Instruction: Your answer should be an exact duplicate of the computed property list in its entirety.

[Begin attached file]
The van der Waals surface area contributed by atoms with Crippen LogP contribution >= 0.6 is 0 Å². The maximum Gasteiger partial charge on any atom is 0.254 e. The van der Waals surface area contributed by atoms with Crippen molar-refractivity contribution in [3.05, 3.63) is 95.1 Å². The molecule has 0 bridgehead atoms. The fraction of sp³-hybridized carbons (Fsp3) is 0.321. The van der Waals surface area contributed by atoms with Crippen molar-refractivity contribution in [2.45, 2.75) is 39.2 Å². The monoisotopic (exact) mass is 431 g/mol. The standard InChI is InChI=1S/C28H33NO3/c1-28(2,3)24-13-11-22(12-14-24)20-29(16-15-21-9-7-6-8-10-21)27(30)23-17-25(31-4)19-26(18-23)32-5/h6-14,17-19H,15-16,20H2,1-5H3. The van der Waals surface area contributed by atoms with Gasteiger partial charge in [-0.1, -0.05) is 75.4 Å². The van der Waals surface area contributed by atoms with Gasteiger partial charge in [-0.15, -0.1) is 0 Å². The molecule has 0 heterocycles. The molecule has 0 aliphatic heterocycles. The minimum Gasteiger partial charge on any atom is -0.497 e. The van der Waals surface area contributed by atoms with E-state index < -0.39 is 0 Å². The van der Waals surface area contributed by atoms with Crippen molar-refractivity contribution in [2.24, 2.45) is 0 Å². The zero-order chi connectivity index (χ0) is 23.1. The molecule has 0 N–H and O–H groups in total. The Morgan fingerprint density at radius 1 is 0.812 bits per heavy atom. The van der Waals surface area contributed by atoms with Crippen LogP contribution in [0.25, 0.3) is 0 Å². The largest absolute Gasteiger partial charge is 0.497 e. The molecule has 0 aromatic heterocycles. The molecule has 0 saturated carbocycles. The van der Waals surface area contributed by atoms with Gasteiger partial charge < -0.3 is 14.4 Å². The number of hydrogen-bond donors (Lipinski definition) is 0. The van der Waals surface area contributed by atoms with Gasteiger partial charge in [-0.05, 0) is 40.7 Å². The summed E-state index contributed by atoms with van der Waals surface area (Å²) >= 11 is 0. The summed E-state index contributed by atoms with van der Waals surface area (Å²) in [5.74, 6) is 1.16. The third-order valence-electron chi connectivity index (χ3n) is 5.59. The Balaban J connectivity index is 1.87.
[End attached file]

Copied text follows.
The van der Waals surface area contributed by atoms with Crippen LogP contribution >= 0.6 is 0 Å². The maximum Gasteiger partial charge on any atom is 0.254 e. The van der Waals surface area contributed by atoms with Crippen molar-refractivity contribution in [3.05, 3.63) is 95.1 Å². The molecule has 0 bridgehead atoms. The fraction of sp³-hybridized carbons (Fsp3) is 0.321. The van der Waals surface area contributed by atoms with Crippen molar-refractivity contribution in [2.45, 2.75) is 39.2 Å². The monoisotopic (exact) mass is 431 g/mol. The standard InChI is InChI=1S/C28H33NO3/c1-28(2,3)24-13-11-22(12-14-24)20-29(16-15-21-9-7-6-8-10-21)27(30)23-17-25(31-4)19-26(18-23)32-5/h6-14,17-19H,15-16,20H2,1-5H3. The van der Waals surface area contributed by atoms with Gasteiger partial charge in [-0.1, -0.05) is 75.4 Å². The van der Waals surface area contributed by atoms with Gasteiger partial charge in [-0.15, -0.1) is 0 Å². The molecule has 0 heterocycles. The molecule has 0 aliphatic heterocycles. The minimum Gasteiger partial charge on any atom is -0.497 e. The van der Waals surface area contributed by atoms with E-state index < -0.39 is 0 Å². The van der Waals surface area contributed by atoms with Crippen molar-refractivity contribution in [2.24, 2.45) is 0 Å². The zero-order chi connectivity index (χ0) is 23.1. The molecule has 0 N–H and O–H groups in total. The Morgan fingerprint density at radius 1 is 0.812 bits per heavy atom. The van der Waals surface area contributed by atoms with Crippen LogP contribution in [0.25, 0.3) is 0 Å². The largest absolute Gasteiger partial charge is 0.497 e. The molecule has 0 aromatic heterocycles. The molecule has 0 saturated carbocycles. The van der Waals surface area contributed by atoms with Gasteiger partial charge < -0.3 is 14.4 Å². The number of hydrogen-bond donors (Lipinski definition) is 0. The van der Waals surface area contributed by atoms with Gasteiger partial charge in [-0.05, 0) is 40.7 Å². The summed E-state index contributed by atoms with van der Waals surface area (Å²) >= 11 is 0. The summed E-state index contributed by atoms with van der Waals surface area (Å²) in [5.74, 6) is 1.16. The third-order valence-electron chi connectivity index (χ3n) is 5.59. The Balaban J connectivity index is 1.87.